As for the other signings, Pablo Fornals and David Martin had moderate campaigns, Albian Ajeti didn’t get the minutes to make an impact, and Roberto was woeful. He has since been loaned back to Spain.
January Transfer Success
If Pellegrini’s summer spending was uninspiring, Moyes’ New Year purchases were a revelation. Former Hull City midfielder Jarrod Bowen added some much needed attacking flair, whilst Tomas Soucek changed West Ham’s season.
Although slow to get started in a Hammers’ shirt, the Czech was the missing piece of Moyes’ puzzle, as demonstrated in the Norwich demolition job.
Slotting in next to Declan Rice, Soucek was an extra midfield body to shore up the defence whilst his marauding runs made him a nuisance offensively.
More importantly, his presence allowed Rice, Fornals and particularly Mark Noble to play with more offensive freedom. Stationed higher up the pitch, Noble resembled the player he was a few years ago, nipping at Norwich’s defence like a terrier and picking up an assist for his troubles.
Soucek revolutionised the West Ham midfield and, despite only playing 13 matches, is a worthy contender for Player of the Season.
West Ham lost 24 points from winning positions this season. 24 points which would have seen them qualify for the Europa League.
Fabianski’s injury and the subsequent second choice ‘keeper woes aside, it’s fair to say that the back four didn’t cover itself with glory. A stable centre-back partnership proved hard to come by with only Angelo Ogbonna emerging from this season with any credit. Meanwhile of the fullbacks, youngster Ben Johnson was arguably responsible for the most inspiring performances despite only starting three matches.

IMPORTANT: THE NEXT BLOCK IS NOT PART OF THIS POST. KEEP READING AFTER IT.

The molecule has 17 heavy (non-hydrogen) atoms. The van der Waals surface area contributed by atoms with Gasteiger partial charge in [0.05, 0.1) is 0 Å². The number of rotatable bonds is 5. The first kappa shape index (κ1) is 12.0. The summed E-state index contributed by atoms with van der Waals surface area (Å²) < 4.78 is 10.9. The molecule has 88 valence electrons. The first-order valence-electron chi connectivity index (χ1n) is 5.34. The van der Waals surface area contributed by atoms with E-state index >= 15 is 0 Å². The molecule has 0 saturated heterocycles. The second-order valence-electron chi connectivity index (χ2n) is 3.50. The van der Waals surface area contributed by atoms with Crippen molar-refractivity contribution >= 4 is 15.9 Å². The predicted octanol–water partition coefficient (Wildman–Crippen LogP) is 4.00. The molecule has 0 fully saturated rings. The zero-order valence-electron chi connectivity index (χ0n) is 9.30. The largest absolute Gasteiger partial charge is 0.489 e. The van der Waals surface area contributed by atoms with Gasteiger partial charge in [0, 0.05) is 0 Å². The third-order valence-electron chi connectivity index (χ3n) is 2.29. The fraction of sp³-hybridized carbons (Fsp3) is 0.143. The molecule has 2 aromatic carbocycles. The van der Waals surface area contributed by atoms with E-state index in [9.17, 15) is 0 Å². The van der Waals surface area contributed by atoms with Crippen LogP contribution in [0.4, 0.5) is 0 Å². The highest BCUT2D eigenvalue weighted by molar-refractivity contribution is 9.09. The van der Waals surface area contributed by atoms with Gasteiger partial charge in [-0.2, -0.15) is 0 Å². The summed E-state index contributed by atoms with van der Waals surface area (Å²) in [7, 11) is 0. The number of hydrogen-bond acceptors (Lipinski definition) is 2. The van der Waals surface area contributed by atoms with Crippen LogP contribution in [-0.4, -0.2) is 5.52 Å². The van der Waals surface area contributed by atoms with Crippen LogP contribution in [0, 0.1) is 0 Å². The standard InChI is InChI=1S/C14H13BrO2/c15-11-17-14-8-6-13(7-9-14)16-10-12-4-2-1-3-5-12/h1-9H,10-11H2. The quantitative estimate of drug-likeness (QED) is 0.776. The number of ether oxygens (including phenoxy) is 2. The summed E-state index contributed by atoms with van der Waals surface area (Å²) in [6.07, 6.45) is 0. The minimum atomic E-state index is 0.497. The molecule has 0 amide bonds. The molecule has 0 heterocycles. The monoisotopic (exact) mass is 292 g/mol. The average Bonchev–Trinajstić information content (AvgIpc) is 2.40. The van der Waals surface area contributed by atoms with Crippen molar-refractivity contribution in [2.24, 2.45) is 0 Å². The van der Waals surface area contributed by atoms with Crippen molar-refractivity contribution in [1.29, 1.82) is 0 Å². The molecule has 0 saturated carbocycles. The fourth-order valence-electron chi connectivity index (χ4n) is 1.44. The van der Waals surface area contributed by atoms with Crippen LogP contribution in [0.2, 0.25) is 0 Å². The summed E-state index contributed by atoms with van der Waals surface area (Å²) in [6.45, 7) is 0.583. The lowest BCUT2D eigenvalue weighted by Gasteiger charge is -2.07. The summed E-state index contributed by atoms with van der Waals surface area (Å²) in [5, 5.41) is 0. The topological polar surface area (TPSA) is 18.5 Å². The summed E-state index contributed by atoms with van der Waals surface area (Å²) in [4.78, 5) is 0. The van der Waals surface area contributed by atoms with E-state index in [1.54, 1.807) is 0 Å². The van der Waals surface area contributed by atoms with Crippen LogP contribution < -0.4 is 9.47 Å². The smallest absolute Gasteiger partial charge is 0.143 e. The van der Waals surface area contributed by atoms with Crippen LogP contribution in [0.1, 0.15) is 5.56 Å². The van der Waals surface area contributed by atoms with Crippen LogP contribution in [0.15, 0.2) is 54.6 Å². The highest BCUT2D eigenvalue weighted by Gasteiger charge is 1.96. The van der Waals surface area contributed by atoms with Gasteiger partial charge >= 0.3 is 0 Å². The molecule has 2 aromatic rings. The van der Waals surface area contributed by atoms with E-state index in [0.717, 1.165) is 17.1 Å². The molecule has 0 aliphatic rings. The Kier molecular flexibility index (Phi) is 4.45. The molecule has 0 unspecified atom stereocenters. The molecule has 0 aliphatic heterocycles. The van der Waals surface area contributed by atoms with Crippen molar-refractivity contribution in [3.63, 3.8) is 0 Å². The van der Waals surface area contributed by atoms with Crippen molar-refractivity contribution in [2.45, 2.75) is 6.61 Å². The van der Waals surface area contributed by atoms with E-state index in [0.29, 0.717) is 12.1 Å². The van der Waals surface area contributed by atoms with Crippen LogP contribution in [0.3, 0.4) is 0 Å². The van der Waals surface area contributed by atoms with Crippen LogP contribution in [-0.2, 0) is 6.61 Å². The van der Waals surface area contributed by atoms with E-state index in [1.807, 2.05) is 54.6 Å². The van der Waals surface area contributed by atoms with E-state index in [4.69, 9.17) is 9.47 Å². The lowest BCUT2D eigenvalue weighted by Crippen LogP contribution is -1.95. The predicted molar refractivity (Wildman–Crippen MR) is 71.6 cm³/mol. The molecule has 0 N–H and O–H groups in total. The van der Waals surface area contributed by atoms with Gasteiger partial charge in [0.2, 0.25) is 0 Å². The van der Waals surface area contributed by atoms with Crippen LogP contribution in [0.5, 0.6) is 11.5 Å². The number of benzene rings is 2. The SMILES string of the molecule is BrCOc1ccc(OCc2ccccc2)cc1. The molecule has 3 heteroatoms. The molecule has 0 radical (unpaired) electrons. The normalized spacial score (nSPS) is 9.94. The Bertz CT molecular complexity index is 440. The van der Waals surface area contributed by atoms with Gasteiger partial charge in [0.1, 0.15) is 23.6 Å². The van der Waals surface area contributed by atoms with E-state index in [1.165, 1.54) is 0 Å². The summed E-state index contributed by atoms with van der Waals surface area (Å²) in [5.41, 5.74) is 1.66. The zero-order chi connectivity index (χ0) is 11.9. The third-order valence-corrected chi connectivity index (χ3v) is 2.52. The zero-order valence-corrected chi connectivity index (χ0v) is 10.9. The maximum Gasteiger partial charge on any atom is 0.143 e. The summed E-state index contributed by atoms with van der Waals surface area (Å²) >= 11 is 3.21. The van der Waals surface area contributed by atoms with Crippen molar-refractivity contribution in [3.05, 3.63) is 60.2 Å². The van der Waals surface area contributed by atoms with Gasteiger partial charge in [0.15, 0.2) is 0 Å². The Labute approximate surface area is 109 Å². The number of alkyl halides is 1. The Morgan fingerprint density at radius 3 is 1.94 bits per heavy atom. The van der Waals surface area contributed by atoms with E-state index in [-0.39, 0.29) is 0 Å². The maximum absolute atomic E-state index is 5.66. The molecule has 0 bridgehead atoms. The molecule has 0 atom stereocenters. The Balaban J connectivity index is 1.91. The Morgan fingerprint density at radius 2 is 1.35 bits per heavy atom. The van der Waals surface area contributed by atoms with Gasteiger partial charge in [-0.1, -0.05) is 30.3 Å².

There were improvements post-lockdown, but the defence is a problem area for the Hammers that drastically requires investment.
2019/20 Game of the Season: West Ham 3-2 Chelsea
This match was the turning point in West Ham’s survival, kickstarting their impressive July form. Coming from behind to lead 2-1, Willian’s late equaliser would ordinarily have been enough to send the Hammers spiralling. However, on this occasion, West Ham pushed until the end and were rewarded with an 89th-minute winner, courtesy of substitute Yarmolenko.
Three valuable points, a Soucek masterclass and the first of Antonio’s eight July goals. You’ll struggle to find a more significant match from this season.
Player of the Season: Declan Rice
Declan Rice was West Ham’s Hammer of the Year and it’s hard to disagree. The 21-year-old played every minute this season and was one of the only players to emerge from the season with any dignity. Rice was easily West Ham’s most consistent performer and looked assured defensively, offensively and with the captain’s armband. Retaining his services for next season is vital if the club want to move forward.
Overall: A Busy Summer Ahead for David Moyes
Moyes has a big summer rebuild on his hands. He’s already secured the services of Soucek on a permanent basis, which is a major boost. But, there is so much more to do.
A competent second choice goalkeeper, defensive reinforcements and a proven striker to support Haller and Antonio are a must whilst there is plenty of deadwood to be jettisoned.
With the right signings, Moyes could do with this West Ham side what he achieved at Everton and finally bring some joy to the London Stadium. The only question mark is whether Gold and Sullivan will give him the necessary time and resources to achieve this.